Vinohrady

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Náměstí Míru (Peace Square) with Vinohrady Theatre and Church of St. Ludmila

Vinohrady (in English literally "vineyards", 1867–1968 Královské Vinohrady, German: Königliche Weinberge) is a cadastral district in Prague. It is so named because the area was once covered in vineyards dating from the 14th century. Vinohrady lies in the municipal and administrative districts of Prague 2 (west part), Prague 3 (north-east part) and Prague 10 (south-east part), little parts also of Prague 1 (Prague State Opera and Federal Assembly of Czechoslovakia) and Prague 4 (near Nusle).

Administrative division of Vinohrady

Between 1788–1867 it was called Viničné Hory (Vineyard Mountains). From 1867 to 1968 it was called Královské Vinohrady ("Royal Vineyards"). In 1875, Královské Vinohrady was divided into two parts, Královské Vinohrady I and Královské Vinohrady II, the part I was renamed to Žižkov and the part II to Královské Vinohrady in 1877. In 1922 Královské Vinohrady was made part of Prague as district XII. In 1949, the west part was conjoined with Prague 2 and the east part remain separate district Prague 12. In 1960, where Prague division was reduced from 16 to 10 administrative districts, the north part of Prague 12 was conjoined with Žižkov into Prague 3 and the south part was joined to Prague 10. Local patriots say that the real reason was that Královské Vinohrady was known as a "bourgeois" district and thus politically unreliable for the then-ruling Communist Party of Czechoslovakia.

The historic part of Prague Main Railway Station (open 1871 as Franz Joseph I Station) is situated at the margin of Vinohrady. City Electric Tramway of Královské Vinohrady (1897) were a base of the Prague net of municipal electric tramway.

Description[edit]

Church of the Most Sacred Heart of Our Lord at Jiřího z Poděbrad Square
Vineyard summerhouse in Havlíčkovy sady

The main east-west avenue of Vinohrady is Vinohradská Avenue leading from Wenceslas Square to Žižkov and Strašnice. Along this street stand headquarter building of Czech Radio, old Vinohrady Market Hall and Vinohrady Water Tower and several stations of Prague Metro Line A (Náměstí Míru, Jiřího z Poděbrad, Flora, Želivského). Parallel to Vinohradská street, there is Slezská street, Korunní street (from Peace Square to Flora) and Francouzská street (from Peace Square to Vršovice]. In the east part of Vinohrady near Strašnice are situated the large Královské Vinohrady Teaching Hospital and Vinohrady Cemeteries.

In the south-north direction, Legerova street as a part of North-South Artery leads at the west margin of Vinohrady, which is a boundary of New Town, along C metro line from Nusle Bridge to the main railway station (Praha hlavní nádraží). Next south-north streets (Bělehradská with Tyl's Square, Italská and many others) are narrower and surmount broken relief crosswise valleys.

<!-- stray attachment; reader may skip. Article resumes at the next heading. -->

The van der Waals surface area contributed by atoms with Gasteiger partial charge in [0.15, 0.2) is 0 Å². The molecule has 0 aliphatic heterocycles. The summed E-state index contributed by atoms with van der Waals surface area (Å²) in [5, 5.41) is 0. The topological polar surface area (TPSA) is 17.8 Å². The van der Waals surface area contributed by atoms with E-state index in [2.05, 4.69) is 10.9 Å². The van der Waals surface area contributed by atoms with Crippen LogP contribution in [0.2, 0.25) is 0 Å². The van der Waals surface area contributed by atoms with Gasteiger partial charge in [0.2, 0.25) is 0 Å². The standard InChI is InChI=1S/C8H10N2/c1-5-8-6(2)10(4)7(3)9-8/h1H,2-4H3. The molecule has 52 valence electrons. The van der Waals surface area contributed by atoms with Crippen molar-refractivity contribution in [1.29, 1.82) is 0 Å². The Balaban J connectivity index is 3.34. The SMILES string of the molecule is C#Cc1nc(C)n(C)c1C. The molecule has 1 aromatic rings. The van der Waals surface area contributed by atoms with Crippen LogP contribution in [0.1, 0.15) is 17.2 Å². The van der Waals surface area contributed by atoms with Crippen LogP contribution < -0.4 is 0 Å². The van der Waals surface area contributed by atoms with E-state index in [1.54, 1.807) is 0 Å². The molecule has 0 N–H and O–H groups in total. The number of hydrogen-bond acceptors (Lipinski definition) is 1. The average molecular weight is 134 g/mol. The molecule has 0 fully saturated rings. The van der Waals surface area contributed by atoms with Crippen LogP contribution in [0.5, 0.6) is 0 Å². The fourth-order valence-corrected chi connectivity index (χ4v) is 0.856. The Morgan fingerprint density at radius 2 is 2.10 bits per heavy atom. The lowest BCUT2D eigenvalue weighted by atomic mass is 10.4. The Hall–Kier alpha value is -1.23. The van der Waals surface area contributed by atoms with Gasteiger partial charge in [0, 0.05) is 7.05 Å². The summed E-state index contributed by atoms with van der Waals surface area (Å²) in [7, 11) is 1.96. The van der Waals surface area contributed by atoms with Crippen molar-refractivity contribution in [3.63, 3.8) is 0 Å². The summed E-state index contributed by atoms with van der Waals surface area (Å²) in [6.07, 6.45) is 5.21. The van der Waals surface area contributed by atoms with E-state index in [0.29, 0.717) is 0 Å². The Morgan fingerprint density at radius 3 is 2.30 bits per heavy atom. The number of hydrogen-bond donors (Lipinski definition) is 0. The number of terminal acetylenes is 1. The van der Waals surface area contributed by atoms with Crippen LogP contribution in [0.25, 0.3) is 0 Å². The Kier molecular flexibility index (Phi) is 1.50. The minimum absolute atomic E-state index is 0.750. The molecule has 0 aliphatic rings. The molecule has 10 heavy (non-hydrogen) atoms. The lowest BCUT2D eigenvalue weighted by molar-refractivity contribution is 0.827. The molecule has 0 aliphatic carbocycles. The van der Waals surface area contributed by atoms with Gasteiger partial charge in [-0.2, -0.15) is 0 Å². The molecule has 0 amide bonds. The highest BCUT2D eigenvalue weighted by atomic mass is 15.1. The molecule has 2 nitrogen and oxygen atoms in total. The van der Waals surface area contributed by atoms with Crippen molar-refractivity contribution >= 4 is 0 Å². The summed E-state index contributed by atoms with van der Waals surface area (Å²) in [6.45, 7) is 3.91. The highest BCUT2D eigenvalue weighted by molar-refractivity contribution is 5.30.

The main square of west Vinohrady is "náměstí Míru" (Peace Square) with Prague 2 town hall, Vinohrady Theatre, Gothic Revival Saint Ludmila Church (Josef Mocker, 1892) and a station of A metro line. In the central part of Vinohrady near Vinohradská street, there lies "náměstí Jiřího z Poděbrad" (George of Poděbrady Square) with a modern "Church of the Most Sacred Heart of Our Lord" by Jože Plečnik built in 1932. In Vinohrady is also situated center of the Czech gay scene, including a number of gay-friendly bars.[1]

Famous Czech artists such as Jakub Schikaneder, Otto Gutfreund, Hugo Boettinger and Karel Špillar are buried in Vinohrady Cemetery.

Parks[edit]

There are several parks in Vinohrady. Havlíčkovy sady (Havlíček's Orchards) is Prague's second-largest park. Villa Gröbe served as summerhouse of the nobility, it is inspired by Italian Renaissance suburban villas and is surrounded by vineyards still in production, founded by Charles IV in the second half of the 14th century. The vineyards and the house detoriated towards the end of the 20th century, but were renewed. The vineyards now have an area of 1.7 ha and annually produce 4000 liters of wine. There are grown varieties of Müller Thurgau, Rhine Riesling, Dornfelder, Pinot Gris and Pinot Noir, and since 1997 there are annual "Vinohrady vintage celebrations", usually in September.

In the north-west part of Vinohrady, near Italská street, are the Riegrovy sady (Rieger's Orchards) with a great view over Prague, Vinohrady Sokol House and a large beer garden. Folimanka Park is situated at the Vinohrady side of Nusle Valley under the large Nusle Bridge. Smaller parks are situated in central Vinohrady: sady Svatopluka Čecha (Svatopluk Čech's Orchards) near Vinohradská street, Bezručovy sady (Petr Bezruč's Orchards) between Slezská and Francouzská street and parks at all main Vinohrady squares.

Gallery[edit]

External links[edit]

References[edit]

  1. ^ Wilder, Charly (2010-04-14). "In Prague, Gay-Friendly Clubs in the Vinohrady District". The New York Times. ISSN 0362-4331. Retrieved 2016-10-07. 

Coordinates: 50°04′32″N 14°26′45″E / 50.07556°N 14.44583°E / 50.07556; 14.44583